Northwell Health has not stinted on resources for the laboratory. With the new joint venture with New York City Health and Hospitals network, Stallone says, “we are expanding the model we created, which was a central lab that both organizations will share, standardization of all equipment at all locations, both their labs and ours, standardization of the laboratory information system throughout, and working through clinical and operational groups and management on the standardization of best practices. We have new buildings to accommodate the new lab space and we went live last month with the first implementation of the Cerner LIS.” Between the two networks, the laboratory expects to be performing almost 40 million tests per year.
Stallone is optimistic that laboratory information can have an impact on not only the three percent of the cost of health care that is lab services, but also on the other 97 percent. “We’ve been making investments in project management teams for informatics here at the lab and we’ve strategically engaged them for about two years now. We’re working on what information we can cull, gather, and deliver that people can use to make a difference in cost.” One example, he notes, is monitoring of patients to improve detection of undiagnosed acute kidney injury. Even in the early stages of this project, “we’re seeing better financial payback as well as better patient care.”
He credits the aggressive growth strategy of Northwell Health as well as its large outreach program with giving the laboratory the resources it needs to demonstrate its value. “If you can show that you are doing the testing longitudinally across the continuum of care, and consolidating that information and delivering it to the providers in a way that makes a difference, you can make a case to payers that even if it’s a little bit more expensive, it’s still cheaper and a better deal. And that’s our strategy.”
Turning to the national laboratories as partners is not part of Northwell’s game plan. “We’ve watched carefully as other organizations have gone to Quest and LabCorp and obviously we have concerns. I would have concern about alignment of mission. We think the lab is integral to the care of patients, and it will become rapidly more so with personalized medicine and the ability of information systems to deliver data in ever more powerful ways.” But growth has been central to the lab’s ability to deliver revenue and provide value, Stallone adds. “If you want to survive, then you’re one of the folks who are doing what we’re doing. Or you probably have a pretty good chance, at some point in the future, of being commoditized and sold.”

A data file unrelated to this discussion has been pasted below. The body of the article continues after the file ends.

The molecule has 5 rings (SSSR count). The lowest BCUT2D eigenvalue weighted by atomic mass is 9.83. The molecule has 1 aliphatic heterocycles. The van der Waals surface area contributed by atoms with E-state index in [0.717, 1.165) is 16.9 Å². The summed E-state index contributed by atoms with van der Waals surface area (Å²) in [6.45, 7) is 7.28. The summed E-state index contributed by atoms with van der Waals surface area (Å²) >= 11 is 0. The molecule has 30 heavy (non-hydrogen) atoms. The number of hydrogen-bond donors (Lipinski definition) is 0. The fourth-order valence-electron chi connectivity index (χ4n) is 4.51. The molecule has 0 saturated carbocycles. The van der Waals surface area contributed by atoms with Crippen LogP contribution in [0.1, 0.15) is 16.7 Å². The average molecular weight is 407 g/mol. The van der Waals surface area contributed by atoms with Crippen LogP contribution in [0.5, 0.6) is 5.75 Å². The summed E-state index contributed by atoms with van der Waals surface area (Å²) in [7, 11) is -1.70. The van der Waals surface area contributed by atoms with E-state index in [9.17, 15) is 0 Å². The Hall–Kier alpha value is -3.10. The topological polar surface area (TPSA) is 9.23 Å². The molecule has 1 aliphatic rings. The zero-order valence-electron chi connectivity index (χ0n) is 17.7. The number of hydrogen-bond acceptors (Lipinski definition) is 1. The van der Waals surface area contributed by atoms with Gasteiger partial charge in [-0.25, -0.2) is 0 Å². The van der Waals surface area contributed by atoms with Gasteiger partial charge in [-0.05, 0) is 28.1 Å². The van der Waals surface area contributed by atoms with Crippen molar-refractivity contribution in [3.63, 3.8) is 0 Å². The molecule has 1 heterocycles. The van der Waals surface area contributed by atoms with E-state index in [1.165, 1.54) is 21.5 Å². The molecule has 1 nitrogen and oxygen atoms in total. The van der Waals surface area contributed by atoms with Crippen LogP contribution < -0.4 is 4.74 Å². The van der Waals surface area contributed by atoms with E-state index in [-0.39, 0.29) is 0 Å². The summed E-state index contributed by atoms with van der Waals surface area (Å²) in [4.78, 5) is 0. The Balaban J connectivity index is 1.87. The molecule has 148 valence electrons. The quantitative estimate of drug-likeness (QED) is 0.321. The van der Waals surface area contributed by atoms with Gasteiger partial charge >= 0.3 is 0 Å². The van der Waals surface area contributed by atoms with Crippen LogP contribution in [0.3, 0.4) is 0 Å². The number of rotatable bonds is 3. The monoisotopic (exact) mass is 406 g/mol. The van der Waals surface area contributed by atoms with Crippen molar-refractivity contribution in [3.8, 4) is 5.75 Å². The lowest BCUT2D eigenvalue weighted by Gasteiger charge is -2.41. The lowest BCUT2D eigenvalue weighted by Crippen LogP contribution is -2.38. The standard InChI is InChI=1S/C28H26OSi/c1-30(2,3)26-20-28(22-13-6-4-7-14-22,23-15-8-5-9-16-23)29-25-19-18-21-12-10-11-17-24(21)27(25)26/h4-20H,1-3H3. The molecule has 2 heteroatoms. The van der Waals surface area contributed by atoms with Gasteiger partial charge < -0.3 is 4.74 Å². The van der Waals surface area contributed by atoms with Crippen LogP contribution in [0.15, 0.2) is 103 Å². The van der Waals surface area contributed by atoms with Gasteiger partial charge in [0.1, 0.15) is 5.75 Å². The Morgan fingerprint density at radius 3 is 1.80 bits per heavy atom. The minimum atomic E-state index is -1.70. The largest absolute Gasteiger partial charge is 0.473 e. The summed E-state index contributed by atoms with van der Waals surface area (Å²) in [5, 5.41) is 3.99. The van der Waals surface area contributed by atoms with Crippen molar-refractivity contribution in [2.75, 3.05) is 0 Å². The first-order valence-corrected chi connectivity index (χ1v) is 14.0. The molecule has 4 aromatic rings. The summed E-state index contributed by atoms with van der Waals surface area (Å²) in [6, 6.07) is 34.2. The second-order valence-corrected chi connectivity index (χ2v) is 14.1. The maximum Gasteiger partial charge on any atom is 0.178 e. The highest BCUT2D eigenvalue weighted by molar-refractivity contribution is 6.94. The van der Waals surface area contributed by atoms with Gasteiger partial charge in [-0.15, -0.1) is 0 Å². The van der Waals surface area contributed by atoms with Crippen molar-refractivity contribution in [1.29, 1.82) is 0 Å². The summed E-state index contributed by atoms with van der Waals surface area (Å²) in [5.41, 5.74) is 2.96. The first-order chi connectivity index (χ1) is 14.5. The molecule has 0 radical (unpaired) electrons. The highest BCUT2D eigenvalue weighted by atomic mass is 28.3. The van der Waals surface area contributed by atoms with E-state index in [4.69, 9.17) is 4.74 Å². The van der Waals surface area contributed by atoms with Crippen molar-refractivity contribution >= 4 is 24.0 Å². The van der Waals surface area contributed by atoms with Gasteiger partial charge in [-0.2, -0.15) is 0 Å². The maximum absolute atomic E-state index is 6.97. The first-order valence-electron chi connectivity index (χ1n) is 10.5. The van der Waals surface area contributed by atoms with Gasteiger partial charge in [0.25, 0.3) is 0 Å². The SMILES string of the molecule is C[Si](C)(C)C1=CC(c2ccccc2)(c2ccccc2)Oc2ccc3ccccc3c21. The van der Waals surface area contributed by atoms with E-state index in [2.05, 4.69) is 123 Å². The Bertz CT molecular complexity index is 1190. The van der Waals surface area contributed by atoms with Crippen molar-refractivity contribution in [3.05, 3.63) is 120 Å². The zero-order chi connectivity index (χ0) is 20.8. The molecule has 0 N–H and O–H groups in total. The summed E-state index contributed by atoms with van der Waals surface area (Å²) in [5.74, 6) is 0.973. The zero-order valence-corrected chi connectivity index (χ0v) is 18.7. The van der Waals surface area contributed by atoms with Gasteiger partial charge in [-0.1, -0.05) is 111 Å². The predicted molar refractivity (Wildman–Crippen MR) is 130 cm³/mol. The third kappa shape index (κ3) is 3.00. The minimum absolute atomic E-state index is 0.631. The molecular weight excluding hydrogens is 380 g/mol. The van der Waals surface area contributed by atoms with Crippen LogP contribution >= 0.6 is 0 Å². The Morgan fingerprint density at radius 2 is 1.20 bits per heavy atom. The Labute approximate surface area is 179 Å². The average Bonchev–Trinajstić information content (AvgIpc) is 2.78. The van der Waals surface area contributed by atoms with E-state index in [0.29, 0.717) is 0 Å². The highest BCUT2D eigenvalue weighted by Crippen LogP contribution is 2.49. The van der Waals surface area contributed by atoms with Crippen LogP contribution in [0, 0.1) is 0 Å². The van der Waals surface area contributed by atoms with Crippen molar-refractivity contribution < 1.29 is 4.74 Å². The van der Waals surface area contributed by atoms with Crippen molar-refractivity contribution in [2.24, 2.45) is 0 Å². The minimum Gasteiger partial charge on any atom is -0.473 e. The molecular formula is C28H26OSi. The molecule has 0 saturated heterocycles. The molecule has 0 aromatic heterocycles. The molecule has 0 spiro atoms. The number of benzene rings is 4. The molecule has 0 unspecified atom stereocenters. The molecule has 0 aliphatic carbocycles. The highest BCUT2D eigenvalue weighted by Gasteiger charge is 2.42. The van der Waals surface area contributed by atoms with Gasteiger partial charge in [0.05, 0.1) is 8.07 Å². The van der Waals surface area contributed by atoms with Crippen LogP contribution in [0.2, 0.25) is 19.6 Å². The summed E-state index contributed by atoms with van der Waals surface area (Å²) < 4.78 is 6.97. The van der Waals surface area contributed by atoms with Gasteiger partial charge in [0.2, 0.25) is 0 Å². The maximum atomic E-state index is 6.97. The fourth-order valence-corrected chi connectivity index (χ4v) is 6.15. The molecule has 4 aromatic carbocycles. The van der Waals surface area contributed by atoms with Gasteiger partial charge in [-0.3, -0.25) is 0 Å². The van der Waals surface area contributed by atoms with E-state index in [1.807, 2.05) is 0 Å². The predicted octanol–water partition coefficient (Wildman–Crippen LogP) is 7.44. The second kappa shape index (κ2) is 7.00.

Despite the pressure to consolidate, many laboratory executives still believe they can operate the labs in their system more cost-effectively than someone else can, says CAP TODAY publisher Robert McGonnagle. “They believe the lab operation is not like the laundry service, that we depend on having pathologists and others in our lab who are intimately part of patient care and on a first-name basis with our nurses and clinicians, and that these local people working for us will do a much, much better job overall than anyone else.”
To those who like things the way they are, McGonnagle agrees with Stallone that the question the laboratory must answer is: “What can you do to add value in your own system’s lab operation, to make the argument that it should keep those lab operations going?”
Preparing for decreased revenue has to be done in a preemptive manner, in Stallone’s view. He quotes hockey player Wayne Gretzky: “I skate to where the puck is going to be, not where it has been.”
“Less revenue and more consumerism is where the future is, so what do you do? If labs want to be where the puck is in the future, they really need to build their strategy around what the patients want,” Stallone says. “If we as labs are thinking about how we deliver solutions to our patients, whether it be financial solutions or access or information they’re hungry for, then we have an opportunity to be ahead of the commercial labs.”
But, he warns, “This doesn’t happen just by coming to work tomorrow. You have to have strategies for this. You really have to take a group aside, have regular planning sessions, have everybody involved, and have an understanding of where you’re going and why you’re going there.” In a nod to the inherent advantages of large size, he also suggests that smaller hospitals and smaller hospital systems find a large player, like Northwell, that will partner with them by sharing resources and infrastructure.
Anne Paxton is a writer and attorney in Seattle.